This class provides a placeholder for the DbContext associated with the procedures and provides two helpers that assist in implementing subclasses. ExtractFunctionName probes the DbFunctionAttribute for the correct method name for the EF’s ExecuteFunction to call. As mentioned previously, the FunctionsConvention supports table-valued-functions as well as procedures, and ComposeTvfCall assures that the subclass composes the EF call correctly. ComposeTvfCall is included for completeness, and its use is not illustrated herein.

At this point, a DbContext can be created and dynamically configured.

public class DinoContext : DbContext
{
    public DinoContext() : base(Settings.Default.PolymorphicResultSetsConnectionString)
    {
    }

    protected override void OnModelCreating(DbModelBuilder modelBuilder)
    {
        modelBuilder.Conventions.Remove<PluralizingTableNameConvention>();
        modelBuilder.Configurations.AddFromAssembly(Assembly.GetExecutingAssembly());
        modelBuilder.Conventions.AddFromAssembly(Assembly.GetExecutingAssembly());
    }
}

The context can be injected into a repository implementation:

public class DinoRepository : IDinosauriaRepository
{
    public DinoRepository(DbContext dbContext)
    {
        dbContext.Configuration.LazyLoadingEnabled = false;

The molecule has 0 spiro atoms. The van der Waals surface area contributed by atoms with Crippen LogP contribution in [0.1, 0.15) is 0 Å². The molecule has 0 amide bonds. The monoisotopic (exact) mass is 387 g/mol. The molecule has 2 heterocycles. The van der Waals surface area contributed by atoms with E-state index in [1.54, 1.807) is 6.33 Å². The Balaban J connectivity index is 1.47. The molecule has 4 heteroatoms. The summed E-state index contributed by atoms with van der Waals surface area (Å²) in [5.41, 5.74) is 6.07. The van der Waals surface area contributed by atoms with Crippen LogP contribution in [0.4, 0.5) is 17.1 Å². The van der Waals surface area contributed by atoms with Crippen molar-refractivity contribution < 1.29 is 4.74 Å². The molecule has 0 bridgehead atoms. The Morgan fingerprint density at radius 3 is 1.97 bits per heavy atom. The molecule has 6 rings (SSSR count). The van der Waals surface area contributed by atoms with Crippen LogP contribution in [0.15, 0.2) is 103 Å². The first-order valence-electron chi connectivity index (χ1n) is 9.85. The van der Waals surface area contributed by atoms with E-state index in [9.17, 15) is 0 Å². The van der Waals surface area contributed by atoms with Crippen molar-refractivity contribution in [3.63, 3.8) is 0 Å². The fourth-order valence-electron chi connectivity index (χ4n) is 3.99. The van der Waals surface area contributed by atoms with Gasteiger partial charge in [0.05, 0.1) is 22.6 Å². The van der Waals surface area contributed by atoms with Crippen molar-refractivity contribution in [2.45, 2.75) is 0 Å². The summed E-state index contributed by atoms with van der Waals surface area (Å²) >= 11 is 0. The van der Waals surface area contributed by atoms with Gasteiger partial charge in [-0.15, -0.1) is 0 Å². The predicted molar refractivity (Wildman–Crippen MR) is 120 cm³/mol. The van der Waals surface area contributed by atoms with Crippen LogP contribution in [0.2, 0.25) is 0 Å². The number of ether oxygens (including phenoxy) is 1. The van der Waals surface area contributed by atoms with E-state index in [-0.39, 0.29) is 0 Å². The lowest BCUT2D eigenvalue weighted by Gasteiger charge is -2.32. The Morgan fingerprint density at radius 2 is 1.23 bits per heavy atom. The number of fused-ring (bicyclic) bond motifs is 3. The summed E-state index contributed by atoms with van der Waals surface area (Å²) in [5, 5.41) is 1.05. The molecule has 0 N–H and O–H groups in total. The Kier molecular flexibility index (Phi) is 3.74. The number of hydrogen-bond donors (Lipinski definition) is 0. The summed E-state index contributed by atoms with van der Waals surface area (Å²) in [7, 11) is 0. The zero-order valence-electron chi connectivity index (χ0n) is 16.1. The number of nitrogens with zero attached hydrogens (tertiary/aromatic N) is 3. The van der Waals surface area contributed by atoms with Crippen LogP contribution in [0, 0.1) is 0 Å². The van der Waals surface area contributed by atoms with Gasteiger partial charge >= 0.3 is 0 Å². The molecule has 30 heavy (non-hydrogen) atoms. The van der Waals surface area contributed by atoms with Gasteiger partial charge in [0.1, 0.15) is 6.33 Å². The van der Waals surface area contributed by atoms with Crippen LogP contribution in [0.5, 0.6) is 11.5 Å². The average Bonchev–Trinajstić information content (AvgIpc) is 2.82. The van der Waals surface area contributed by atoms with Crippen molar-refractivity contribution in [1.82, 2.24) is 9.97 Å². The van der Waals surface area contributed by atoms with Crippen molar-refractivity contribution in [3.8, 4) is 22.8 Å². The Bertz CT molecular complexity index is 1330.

dbContext.Configuration.ProxyCreationEnabled = false;
        RepositoryFunctions = new DboRepositoryFunctions(dbContext);
    }

    public DboRepositoryFunctions RepositoryFunctions { get; protected set; }
    :
}

Using a helper class DinosauriaResults:

public class DinosauriaResults
{
    public List<Order_sp> Orders { get; set; }
    public List<SubOrder_sp> SubOrders { get; set; }
    public List<InfraOrder_sp> InfraOrders { get; set; }
}

the methods within the repository implementation can now directly invoke the stored procedures via the methods exposed in DboRepositoryFunctions.

public virtual Order_sp GetDinosauriaGraphTheHardWay(int orderId)
{
    var queryResult = new DinosauriaResults();
    var firstQuery = RepositoryFunctions.GetDinosauriaByOrderId(orderId);
    queryResult.Orders = (from o in firstQuery select o).ToList();
    var secondQuery = firstQuery.GetNextResult<SubOrder_sp>();
    queryResult.SubOrders = (from s in secondQuery select s).ToList();
    var thirdQuery = secondQuery.GetNextResult<InfraOrder_sp>();
    queryResult.InfraOrders = (from io in thirdQuery select io).ToList();
    var result = ReconnectGraph(queryResult);
    return result[0];
}

Though straight forward, this code exhibits the tight coupling to ObjectResult<T> mentioned in the introduction. This is not troublesome until a specialization of DboFunctions is introduced that calls a second stored procedure returning the subclasses of the entities of those in the first.

public class PolymorphicConventions : FunctionsConvention
{
    public PolymorphicConventions()
        : base(DboFunctions.Schema, typeof (PolymorphicResults))
    {
    }
}

public class PolymorphicResults : DboRepositoryFunctions
{